New Dawn Till Dusk event an opening night hit

TAMWORTH’S first Ay-Up Dusk Till Dawn mountain bike race was an overwhelming success.

The predicted rain didn’t eventuate but the toughness of the course did.

More than 100 riders turned out in various categories to contest a race that started at 7pm Saturday and finished at 7am last Sunday at Tamworth Bike Park.

World champion Jason English rated it brutal.

Mountain bike racing novice Ray Griffin thought it “twisting and draining”.

“The Grafton to Inverell is the hardest race I have ever ridden in but the Tamworth Bike Park course’s technical difficulty and the intensity of the Dusk Till Dawn ranks way up there in terms of hard racing,” Griffin said.

He combined with Peter Welch and Peter Selkrig in the Baiocchi JT Fossey team for the teams event but ran into a talented Bike Shed Mortdale team of Guy Frail, Brett Holl and Stefan Merriman.

 Welch blogged about the “tight and twisty pinch climbs with a plethora of rocks and hairpin turns, making the track a technical challenge for even some of the more experienced riders”.

“The adrenaline-charged downhills, with a scattering of jumps and steep-sided berms, surely tested tired riders later in the night,” Welch blogged.

“Drought-breaking rain had been forecast for the Tamworth area, and the expectation was for a mud-fest and a bike-breaking ordeal. 

“It was therefore a delight to ride a practice lap on a tacky course with the sprinkling of rain almost completely eliminating the choking, bright red dust. 

“It quickly became apparent that excursions off the main track should be avoided, with cactus, thorns and prickly pears abundant. 

“The event organisers had attracted some of the biggest names of endurance mountain-biking to their inaugural event. 

“Multiple world champion  Jason English would be pushed all the way by an ever-improving Andrew Lloyd, while dual 24 hour under 30, WEMBO champion, Sean Bekkers, and Michael Crummy would be sure to set a lightning, quick pace from the outset.”

Meanwhile, teen talent Guy Frail, aged just 16, from the TBSM team, had assembled a formidable team consisting of Brett Holl and Stefan Merriman (former four time World Enduro Champion), both of whom would be much more accustomed to winning races on a Yamaha.

Welch said Frail set the early pace, posting the fastest lap from the gun.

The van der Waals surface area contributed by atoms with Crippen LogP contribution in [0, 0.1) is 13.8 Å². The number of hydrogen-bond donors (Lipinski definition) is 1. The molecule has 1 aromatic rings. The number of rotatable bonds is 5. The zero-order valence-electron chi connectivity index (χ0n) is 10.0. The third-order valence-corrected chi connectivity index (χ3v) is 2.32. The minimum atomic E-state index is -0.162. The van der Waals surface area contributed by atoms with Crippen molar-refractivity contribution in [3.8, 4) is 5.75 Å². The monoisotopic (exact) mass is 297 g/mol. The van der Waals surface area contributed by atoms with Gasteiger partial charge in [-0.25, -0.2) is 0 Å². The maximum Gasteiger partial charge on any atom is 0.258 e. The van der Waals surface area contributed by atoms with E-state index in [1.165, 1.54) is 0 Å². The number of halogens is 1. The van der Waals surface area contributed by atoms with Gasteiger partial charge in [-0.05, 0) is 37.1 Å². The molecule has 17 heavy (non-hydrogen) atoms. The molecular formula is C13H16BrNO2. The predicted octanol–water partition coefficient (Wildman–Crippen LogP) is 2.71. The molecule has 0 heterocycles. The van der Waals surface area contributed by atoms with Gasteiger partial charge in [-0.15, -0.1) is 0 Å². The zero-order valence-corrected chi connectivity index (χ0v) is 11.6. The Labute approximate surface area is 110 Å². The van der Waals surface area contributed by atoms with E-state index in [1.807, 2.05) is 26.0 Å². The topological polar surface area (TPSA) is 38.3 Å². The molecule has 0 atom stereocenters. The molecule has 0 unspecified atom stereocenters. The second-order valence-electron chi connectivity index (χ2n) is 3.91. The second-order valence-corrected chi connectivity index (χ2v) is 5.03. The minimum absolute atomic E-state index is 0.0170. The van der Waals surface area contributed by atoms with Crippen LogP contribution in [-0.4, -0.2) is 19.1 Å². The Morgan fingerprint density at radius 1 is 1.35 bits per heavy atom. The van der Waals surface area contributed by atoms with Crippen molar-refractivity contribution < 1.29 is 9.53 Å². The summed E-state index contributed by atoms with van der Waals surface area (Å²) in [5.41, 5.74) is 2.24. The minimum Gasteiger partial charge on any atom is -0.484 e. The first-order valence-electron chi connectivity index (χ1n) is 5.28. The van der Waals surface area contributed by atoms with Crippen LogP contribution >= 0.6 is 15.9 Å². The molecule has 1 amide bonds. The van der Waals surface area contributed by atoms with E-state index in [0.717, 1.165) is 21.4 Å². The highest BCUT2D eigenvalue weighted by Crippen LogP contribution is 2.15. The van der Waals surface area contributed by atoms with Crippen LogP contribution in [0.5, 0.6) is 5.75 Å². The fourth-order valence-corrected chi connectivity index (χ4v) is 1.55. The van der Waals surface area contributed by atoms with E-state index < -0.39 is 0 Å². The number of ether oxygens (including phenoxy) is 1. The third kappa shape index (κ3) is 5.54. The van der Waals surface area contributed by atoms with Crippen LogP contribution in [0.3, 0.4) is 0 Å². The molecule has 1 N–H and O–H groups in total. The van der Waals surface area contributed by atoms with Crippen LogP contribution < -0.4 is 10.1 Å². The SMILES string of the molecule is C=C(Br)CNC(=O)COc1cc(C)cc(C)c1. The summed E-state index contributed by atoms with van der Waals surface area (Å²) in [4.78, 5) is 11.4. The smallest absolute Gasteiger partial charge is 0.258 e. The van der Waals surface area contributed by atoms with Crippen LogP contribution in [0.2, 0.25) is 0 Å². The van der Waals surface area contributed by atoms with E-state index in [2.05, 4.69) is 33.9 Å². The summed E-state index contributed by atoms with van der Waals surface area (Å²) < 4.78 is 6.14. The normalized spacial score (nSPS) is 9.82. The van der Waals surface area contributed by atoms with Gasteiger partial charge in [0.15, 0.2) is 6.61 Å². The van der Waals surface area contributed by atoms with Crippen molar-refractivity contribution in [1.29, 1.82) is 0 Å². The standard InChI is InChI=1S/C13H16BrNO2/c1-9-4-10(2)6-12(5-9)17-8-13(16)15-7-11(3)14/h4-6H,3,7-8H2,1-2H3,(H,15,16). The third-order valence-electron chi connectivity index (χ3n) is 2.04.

“Our attempts to stay with them were clearly in vain,” he said.

“By the time I had finished the second lap, the night had closed in on the event centre and our hopes of beating TBSM had vanished with the setting sun. 

“Ray returned from his first lap and admitted he had found the course troublesome. 

Coffs Harbour’s Mark Winter completes a lap.  Photo: Gareth Gardner  150214GGG06

Coffs Harbour’s Mark Winter completes a lap. Photo: Gareth Gardner 150214GGG06

“He had hit his arm on a tree, had struggled to negotiate a series of switchbacks and was voicing the fact that this would be a very long night.”

The trio of Baiocchi JT Fossey riders were delighted to finish second.

“It was difficult terrain,”  Selkrig said.

“A lot tougher to ride at night too.”

Welch said 200m of climbing also made it difficult .

“There was no real respite anywhere,” Griffin added.

“It was physically demanding, no peloton to hide in and get a breather.”

Dave Harris was one of the race officials and he rated it a good race with “some very fast riders but still tough for world champions”.

His daughter, Holly, is preparing for some big races, including nationals in Echuca and World Cup and Oceania events as well. 

He’s also the head coach of the newly set-up NIAS mountainbiking program and hopes to have six to eight riders in the first intake.

For race organiser Daniel Raffaele, the success of the inaugural race will only make it easier for him to build on for a second Dusk Till Dawn.

“We got some great feedback,” he said.

“It’s an incredible race, nothing like it.

“We had a real big turn out – I can’t believe the quality of rider we had.”


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